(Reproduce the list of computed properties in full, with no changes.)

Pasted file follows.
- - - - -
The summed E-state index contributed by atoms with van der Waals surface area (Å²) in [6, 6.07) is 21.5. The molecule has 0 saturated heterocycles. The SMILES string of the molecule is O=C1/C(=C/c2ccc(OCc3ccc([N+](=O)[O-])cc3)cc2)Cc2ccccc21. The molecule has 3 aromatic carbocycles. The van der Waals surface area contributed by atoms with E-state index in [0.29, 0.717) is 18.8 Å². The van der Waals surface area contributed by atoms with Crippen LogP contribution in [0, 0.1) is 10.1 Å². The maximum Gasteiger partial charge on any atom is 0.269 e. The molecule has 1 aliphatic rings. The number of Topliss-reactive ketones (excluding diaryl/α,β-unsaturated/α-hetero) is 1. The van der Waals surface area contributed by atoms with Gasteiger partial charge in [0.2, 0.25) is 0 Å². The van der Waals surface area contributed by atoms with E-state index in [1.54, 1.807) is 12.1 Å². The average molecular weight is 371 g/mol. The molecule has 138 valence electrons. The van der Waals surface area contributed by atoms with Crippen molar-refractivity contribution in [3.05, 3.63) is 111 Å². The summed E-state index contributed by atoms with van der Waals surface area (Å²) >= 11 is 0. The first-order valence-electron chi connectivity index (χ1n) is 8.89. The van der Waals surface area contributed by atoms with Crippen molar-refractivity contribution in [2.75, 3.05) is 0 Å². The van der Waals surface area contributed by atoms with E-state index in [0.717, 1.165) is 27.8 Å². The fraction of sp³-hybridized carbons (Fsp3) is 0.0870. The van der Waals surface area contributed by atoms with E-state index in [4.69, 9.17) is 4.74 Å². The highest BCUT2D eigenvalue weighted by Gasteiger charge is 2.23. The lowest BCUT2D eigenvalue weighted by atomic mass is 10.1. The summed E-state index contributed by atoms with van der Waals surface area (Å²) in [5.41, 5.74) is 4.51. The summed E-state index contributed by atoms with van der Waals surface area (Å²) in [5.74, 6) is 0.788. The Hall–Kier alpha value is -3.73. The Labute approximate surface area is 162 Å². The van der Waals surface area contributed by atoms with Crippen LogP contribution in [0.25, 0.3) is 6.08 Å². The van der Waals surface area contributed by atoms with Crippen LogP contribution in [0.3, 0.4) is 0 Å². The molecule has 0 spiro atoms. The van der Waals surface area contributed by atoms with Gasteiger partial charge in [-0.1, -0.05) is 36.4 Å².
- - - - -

The summed E-state index contributed by atoms with van der Waals surface area (Å²) in [6, 6.07) is 21.5. The molecule has 0 saturated heterocycles. The SMILES string of the molecule is O=C1/C(=C/c2ccc(OCc3ccc([N+](=O)[O-])cc3)cc2)Cc2ccccc21. The molecule has 3 aromatic carbocycles. The van der Waals surface area contributed by atoms with E-state index in [0.29, 0.717) is 18.8 Å². The van der Waals surface area contributed by atoms with Crippen LogP contribution in [0, 0.1) is 10.1 Å². The maximum Gasteiger partial charge on any atom is 0.269 e. The molecule has 1 aliphatic rings. The number of Topliss-reactive ketones (excluding diaryl/α,β-unsaturated/α-hetero) is 1. The van der Waals surface area contributed by atoms with Gasteiger partial charge in [0.2, 0.25) is 0 Å². The van der Waals surface area contributed by atoms with E-state index in [1.54, 1.807) is 12.1 Å². The average molecular weight is 371 g/mol. The molecule has 138 valence electrons. The van der Waals surface area contributed by atoms with Crippen molar-refractivity contribution in [3.05, 3.63) is 111 Å². The summed E-state index contributed by atoms with van der Waals surface area (Å²) >= 11 is 0. The first-order valence-electron chi connectivity index (χ1n) is 8.89. The van der Waals surface area contributed by atoms with Crippen molar-refractivity contribution in [2.75, 3.05) is 0 Å². The van der Waals surface area contributed by atoms with E-state index in [0.717, 1.165) is 27.8 Å². The fraction of sp³-hybridized carbons (Fsp3) is 0.0870. The van der Waals surface area contributed by atoms with E-state index in [4.69, 9.17) is 4.74 Å². The highest BCUT2D eigenvalue weighted by Gasteiger charge is 2.23. The lowest BCUT2D eigenvalue weighted by atomic mass is 10.1. The summed E-state index contributed by atoms with van der Waals surface area (Å²) in [5.41, 5.74) is 4.51. The summed E-state index contributed by atoms with van der Waals surface area (Å²) in [5.74, 6) is 0.788. The Hall–Kier alpha value is -3.73. The Labute approximate surface area is 162 Å². The van der Waals surface area contributed by atoms with Crippen LogP contribution in [0.25, 0.3) is 6.08 Å². The van der Waals surface area contributed by atoms with Crippen LogP contribution in [0.3, 0.4) is 0 Å². The molecule has 0 spiro atoms. The van der Waals surface area contributed by atoms with Gasteiger partial charge in [-0.1, -0.05) is 36.4 Å².